This section is from the book "Cyclopedia Of Architecture, Carpentry, And Building", by James C. et al. Also available from Amazon: Cyclopedia Of Architecture, Carpentry And Building.
All large risers should be exposed, and it is desirable to keep all piping accessible as far as possible so that it may be easily reached for repairs. All horizontal pipes should be run with an even though slight grade toward the riser, and all sags in the pipes must be avoided to prevent the collection of water, and for this reason they should be well supported. Floor boards over all horizontal pipes should be fastened down with screws so that they may be removed for inspection of the pipes. When it becomes necessary to trap a pipe, a drip with a drain cock must be put in, but this should always be avoided under floors or in other inaccessible places. When pipes under floors run across the timbers, the latter should be cut into near the ends, or where supported upon partitions, in order to avoid weakening the timbers. All branch outlet pipes should be taken from the side or top of the running lines, and bracket pipes should be run up from below instead of dropping from above. Never drop a center pipe from the bottom of a running line; always take such an outlet from the side of the pipe. Where possible it is better to carry up a main riser near the center of the building, as the distributing pipes will be smaller than if carried up at one end. Where this is done the timbers will not require so much cutting, and the flow of gas will be more uniform throughout the system.
When a building has different heights of post it is always better to have an independent riser for each height rather than to drop a system of piping from a higher to a lower post and grading to a lower point and establishing drip pipes. Drips in a building should be avoided if possible and the whole system of piping be so arranged that any condensed gas will flow back through the system and into the service pipe. All outlet pipes should be securely fastened in position, so that there will be no possibility of their moving when the fixtures are attached. Center pipes should rest on a solid support fastened to the floor timbers near the top. The pipe should be securely fastened to the support to prevent movement side wise. The drop must be perfectly plumb and pass through a guide fastened near the bottom of the timbers in order to hold it rigidly in position. (See arrangement, Fig. 31.)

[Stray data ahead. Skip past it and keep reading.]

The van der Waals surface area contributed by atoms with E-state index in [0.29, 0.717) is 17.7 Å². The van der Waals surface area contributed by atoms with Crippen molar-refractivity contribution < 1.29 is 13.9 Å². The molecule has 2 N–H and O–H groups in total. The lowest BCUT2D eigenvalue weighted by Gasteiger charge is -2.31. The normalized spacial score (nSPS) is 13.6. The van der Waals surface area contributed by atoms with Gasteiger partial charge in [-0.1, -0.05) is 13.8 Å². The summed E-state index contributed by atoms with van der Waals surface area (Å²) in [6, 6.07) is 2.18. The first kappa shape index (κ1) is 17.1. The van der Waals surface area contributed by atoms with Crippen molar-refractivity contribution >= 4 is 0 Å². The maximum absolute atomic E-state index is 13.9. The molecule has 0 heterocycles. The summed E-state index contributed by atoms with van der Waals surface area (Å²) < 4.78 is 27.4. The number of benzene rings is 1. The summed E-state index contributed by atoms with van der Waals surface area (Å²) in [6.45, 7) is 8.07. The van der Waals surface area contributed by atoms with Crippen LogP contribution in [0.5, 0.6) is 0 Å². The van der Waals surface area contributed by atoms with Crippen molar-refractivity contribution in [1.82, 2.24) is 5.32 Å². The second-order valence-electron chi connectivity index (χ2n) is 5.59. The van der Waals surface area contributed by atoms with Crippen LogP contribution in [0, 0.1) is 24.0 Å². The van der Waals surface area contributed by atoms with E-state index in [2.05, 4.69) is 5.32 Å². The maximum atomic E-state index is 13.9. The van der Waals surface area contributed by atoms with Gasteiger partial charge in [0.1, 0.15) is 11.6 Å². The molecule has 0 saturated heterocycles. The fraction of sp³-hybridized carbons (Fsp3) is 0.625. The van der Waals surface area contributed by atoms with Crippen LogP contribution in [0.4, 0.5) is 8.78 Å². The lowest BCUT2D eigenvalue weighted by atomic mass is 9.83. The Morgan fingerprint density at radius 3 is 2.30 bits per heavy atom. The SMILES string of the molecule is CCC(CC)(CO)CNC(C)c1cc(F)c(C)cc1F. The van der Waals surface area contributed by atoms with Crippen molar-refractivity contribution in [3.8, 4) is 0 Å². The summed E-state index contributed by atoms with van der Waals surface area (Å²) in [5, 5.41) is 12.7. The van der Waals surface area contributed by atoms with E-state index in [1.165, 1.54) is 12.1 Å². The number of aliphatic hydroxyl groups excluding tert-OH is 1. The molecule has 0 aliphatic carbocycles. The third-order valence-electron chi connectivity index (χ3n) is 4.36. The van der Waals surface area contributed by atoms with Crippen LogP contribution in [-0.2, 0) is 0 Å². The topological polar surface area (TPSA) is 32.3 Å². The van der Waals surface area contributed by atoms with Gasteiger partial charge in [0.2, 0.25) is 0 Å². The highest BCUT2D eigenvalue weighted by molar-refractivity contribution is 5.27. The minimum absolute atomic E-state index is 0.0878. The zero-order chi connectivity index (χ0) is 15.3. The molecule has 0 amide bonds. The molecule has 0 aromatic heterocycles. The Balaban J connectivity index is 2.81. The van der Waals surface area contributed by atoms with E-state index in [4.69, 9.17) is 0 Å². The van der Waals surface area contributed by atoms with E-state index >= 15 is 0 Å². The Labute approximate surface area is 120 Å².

Unless otherwise directed, outlets for brackets should be placed 5 1/2 feet from the floor except in the cases of hallways and bathrooms, where it is customary to place them 6 feet from the floor. Upright pipes should be plumb, so that nipples which project through the walls will be level; the nipples should not project more than 3/4 inch from the face of the plastering. Lathes and plaster together are usually about 3/4 inch thick, so the nipples should project about 1 1/2 inches from the face of the studding.
Gas pipes should never be placed on the bottoms of floor timbers that are to be lathed and plastered, because they are inaccessible in case of leakage or alterations.
All risers and distributing pipes, and all branches to bracket and center lights should be of sufficient size to supply the total number of burners indicated on the plans. Mains and branches should be proportioned according to the number of lights they are to supply, and not the number of outlets.
No pipe should be less than 3/8 inch in diameter, and this size should not be used for more than two-bracket lights. No pipe for a chandelier should be less than 1/2 inch up to four burners, and it should be at least 3/4 inch for more than four burners. The following table gives sizes of supply pipes for different numbers of burners and lengths of run.
Size of Pipe. Inches.
Greatest Length of Run.
Greatest Number of Burners to be Supplied.